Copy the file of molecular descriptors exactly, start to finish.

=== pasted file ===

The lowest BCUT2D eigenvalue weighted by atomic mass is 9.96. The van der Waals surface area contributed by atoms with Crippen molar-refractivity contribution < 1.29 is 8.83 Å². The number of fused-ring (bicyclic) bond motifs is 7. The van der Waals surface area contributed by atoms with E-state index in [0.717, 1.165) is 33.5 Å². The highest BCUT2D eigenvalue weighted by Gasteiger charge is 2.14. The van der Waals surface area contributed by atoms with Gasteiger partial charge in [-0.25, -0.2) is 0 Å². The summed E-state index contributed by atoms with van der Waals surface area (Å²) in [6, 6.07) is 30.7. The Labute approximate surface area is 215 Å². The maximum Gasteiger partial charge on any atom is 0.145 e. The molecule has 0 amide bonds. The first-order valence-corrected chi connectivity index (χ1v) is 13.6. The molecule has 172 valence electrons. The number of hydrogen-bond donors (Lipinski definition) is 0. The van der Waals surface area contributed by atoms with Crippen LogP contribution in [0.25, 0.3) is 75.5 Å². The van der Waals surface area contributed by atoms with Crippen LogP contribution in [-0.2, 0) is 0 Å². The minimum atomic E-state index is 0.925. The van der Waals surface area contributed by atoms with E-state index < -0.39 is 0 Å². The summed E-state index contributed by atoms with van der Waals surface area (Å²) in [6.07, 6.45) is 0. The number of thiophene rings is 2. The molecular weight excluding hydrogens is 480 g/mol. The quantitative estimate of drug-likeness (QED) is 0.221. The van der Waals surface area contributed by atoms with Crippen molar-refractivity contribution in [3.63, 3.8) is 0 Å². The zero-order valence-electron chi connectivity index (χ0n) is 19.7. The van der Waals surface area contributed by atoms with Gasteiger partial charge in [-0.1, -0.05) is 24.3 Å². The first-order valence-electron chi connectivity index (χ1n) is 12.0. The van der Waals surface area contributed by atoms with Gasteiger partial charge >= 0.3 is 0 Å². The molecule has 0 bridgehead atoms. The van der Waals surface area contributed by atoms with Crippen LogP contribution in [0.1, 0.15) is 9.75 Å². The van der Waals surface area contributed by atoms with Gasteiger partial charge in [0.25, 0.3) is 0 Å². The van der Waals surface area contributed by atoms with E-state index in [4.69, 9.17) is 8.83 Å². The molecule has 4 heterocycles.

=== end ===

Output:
The lowest BCUT2D eigenvalue weighted by atomic mass is 9.96. The van der Waals surface area contributed by atoms with Crippen molar-refractivity contribution < 1.29 is 8.83 Å². The number of fused-ring (bicyclic) bond motifs is 7. The van der Waals surface area contributed by atoms with E-state index in [0.717, 1.165) is 33.5 Å². The highest BCUT2D eigenvalue weighted by Gasteiger charge is 2.14. The van der Waals surface area contributed by atoms with Gasteiger partial charge in [-0.25, -0.2) is 0 Å². The summed E-state index contributed by atoms with van der Waals surface area (Å²) in [6, 6.07) is 30.7. The Labute approximate surface area is 215 Å². The maximum Gasteiger partial charge on any atom is 0.145 e. The molecule has 0 amide bonds. The first-order valence-corrected chi connectivity index (χ1v) is 13.6. The molecule has 172 valence electrons. The number of hydrogen-bond donors (Lipinski definition) is 0. The van der Waals surface area contributed by atoms with Crippen LogP contribution in [0.25, 0.3) is 75.5 Å². The van der Waals surface area contributed by atoms with Crippen LogP contribution in [-0.2, 0) is 0 Å². The minimum atomic E-state index is 0.925. The van der Waals surface area contributed by atoms with E-state index < -0.39 is 0 Å². The summed E-state index contributed by atoms with van der Waals surface area (Å²) in [6.07, 6.45) is 0. The number of thiophene rings is 2. The molecular weight excluding hydrogens is 480 g/mol. The quantitative estimate of drug-likeness (QED) is 0.221. The van der Waals surface area contributed by atoms with Crippen molar-refractivity contribution in [3.63, 3.8) is 0 Å². The zero-order valence-electron chi connectivity index (χ0n) is 19.7. The van der Waals surface area contributed by atoms with Gasteiger partial charge in [-0.1, -0.05) is 24.3 Å². The first-order valence-electron chi connectivity index (χ1n) is 12.0. The van der Waals surface area contributed by atoms with Gasteiger partial charge >= 0.3 is 0 Å². The molecule has 0 bridgehead atoms. The van der Waals surface area contributed by atoms with Crippen LogP contribution in [0.1, 0.15) is 9.75 Å². The van der Waals surface area contributed by atoms with Gasteiger partial charge in [0.25, 0.3) is 0 Å². The van der Waals surface area contributed by atoms with E-state index in [4.69, 9.17) is 8.83 Å². The molecule has 4 heterocycles.